One of the great challenges in IT systems engineering is trying to simultaneously achieve constraints that are constantly in tension with each other. My company, The Aerospace Corporation, operates a mid-sized federally-funded research and development center (FFRDC) in the aerospace and defense industry. A key challenge we are focusing on this year is transitioning to “digital”—moving our legacy paper-based business processes to the intranet and the internet, and automating as much manual work as we can. Our role in the defense industry and in operating an FFRDC presents unique challenges in terms of security and affordability. Thus, our question: how can we develop and deploy effective, user-friendly business applications in a highly security-conscious environment without breaking the bank?
One way we’ve tried to address these concerns is by taking advantage of cloud services where possible. Cloud-based software-as-a-service applications are updated frequently by vendors and help us stay on top of the latest updates and capabilities. Cloud applications and infrastructure exploit economies of scale to help us control cost and maximize value. Achieving security in the cloud has been the most important piece of the puzzle for us.
One of the best things the government has done in this regard is the establishment of the Federal Risk and Authorization Management Program (FedRAMP). FedRAMP provides a consistent set of security standards for doing federal government work in the cloud, along with an assessment and authorization process that is used to accredit cloud services. Through negotiations with our government customers, we have established agreements that FedRAMP accredited cloud technologies can be used to store and process our unclassified business and technical data. Many large application vendors now offer their services and applications in FedRAMP clouds (sometimes colloquially known as “government clouds”). This has opened the door to move many of our key business services into the cloud—we now use cloud services for email, calendaring, customer relationship management, travel booking and accounting, IT service management, applicant tracking, cluster computing, learning management, and more. A challenge we face is that FedRAMP accreditation for new services takes time, so capabilities in FedRAMP clouds often lag their commercial-cloud counterparts by months or years. Early in our experience, vendor representatives were often under-informed about which services were available in the government (vs. commercial) cloud, but after a few years of working with them, we’ve substantially increased clarity on this.
At Aerospace, we layer additional security on top of many of our services and endpoints, both on-premises and in the cloud. For example, we use a combination of on-premises and cloud-federated access management products to centralize authentication. Integrating these with the dozens of technologies and services we offer is a constant challenge. Often, authentication is one of the most complicated parts of integrating two applications via an application programming interface (API). Having a separate authentication system on top of the application’s default mechanism makes this integration even harder. Our identity and access management team collaborate closely with our application development and IT services groups to work through these issues on a case-by-case basis.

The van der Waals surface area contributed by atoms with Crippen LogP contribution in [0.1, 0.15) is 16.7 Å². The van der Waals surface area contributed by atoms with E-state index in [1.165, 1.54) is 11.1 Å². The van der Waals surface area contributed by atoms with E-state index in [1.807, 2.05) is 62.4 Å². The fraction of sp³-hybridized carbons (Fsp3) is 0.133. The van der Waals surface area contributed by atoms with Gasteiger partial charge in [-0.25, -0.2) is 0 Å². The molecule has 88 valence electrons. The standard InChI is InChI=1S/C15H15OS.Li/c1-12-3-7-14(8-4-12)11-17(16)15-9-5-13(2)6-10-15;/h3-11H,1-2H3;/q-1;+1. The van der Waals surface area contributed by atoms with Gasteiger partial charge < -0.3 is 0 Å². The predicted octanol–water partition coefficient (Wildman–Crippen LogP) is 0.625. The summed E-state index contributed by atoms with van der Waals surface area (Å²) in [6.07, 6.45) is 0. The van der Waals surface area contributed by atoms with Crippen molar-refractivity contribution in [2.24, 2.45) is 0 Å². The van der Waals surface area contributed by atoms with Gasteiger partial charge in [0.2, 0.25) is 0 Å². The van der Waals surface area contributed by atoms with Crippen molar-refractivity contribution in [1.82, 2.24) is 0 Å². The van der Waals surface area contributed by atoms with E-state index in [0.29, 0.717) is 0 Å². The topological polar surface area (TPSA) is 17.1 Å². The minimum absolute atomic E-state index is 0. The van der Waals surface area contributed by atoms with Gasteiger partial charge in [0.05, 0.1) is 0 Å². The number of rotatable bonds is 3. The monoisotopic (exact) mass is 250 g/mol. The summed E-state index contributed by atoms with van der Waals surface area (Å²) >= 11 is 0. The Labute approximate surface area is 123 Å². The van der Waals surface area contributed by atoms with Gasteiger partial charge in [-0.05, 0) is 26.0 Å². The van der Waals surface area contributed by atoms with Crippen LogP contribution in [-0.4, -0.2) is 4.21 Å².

"Cloud applications and infrastructure exploit economies of scale to help us control cost and maximize value"
We have a mobile workforce geographically distributed across numerous sites, and access to our applications and services on mobile devices is a constant demand. We enable this, securely, by using typical commercial smartphones that have a mobile device management (MDM) suite installed. The MDM suite allows us to “partition off” phone apps, storage, and network connections to isolate and protect corporate data on the phone device and ecosystem. The MDM gives us the ability to centrally manage our phones—blocking unwanted apps, remotely wiping phones that are lost or stolen, and enforcing security policies. To date, the biggest drawback has been that native apps for some of our key services are not MDM-enabled, and thus can’t route their traffic through our secure gateways. We are currently testing a new secure tunnel component from our MDM vendor that can create per-app virtual private networks. This will bring native app support to our corporate services, and our users can’t wait.
As a not-for-profit corporation whose growth is constrained by government mandates, we have an incentive and an obligation to maximize the value of every IT dollar spent. One way we address this is by using open-source applications and services where appropriate. We include open-source applications in our analyses of alternatives when we are implementing a new capability, and often end up implementing a blend of proprietary, commercially-supported open-source, and self-supported open-source technology to satisfy different use cases. For example, our financial and IT service management workflows are largely supported by traditional, commercial products that are leaders in their domains. For custom business applications, we are investing in using a commercially supported open-source workflow engine that will help us offer capabilities to our entire user base without incurring outsized license costs or vendor lock-in risk.
Going digital while maintaining our high-security standards in a cost-constrained environment isn’t easy, and there are constant, difficult choices to make in setting the right balance. We achieve it through staying on top of technology, constantly communicating with our customers about security, and employing good systems engineering. It’s worth it for the satisfaction that comes when we make someone’s job easier, and find solutions to difficult problems.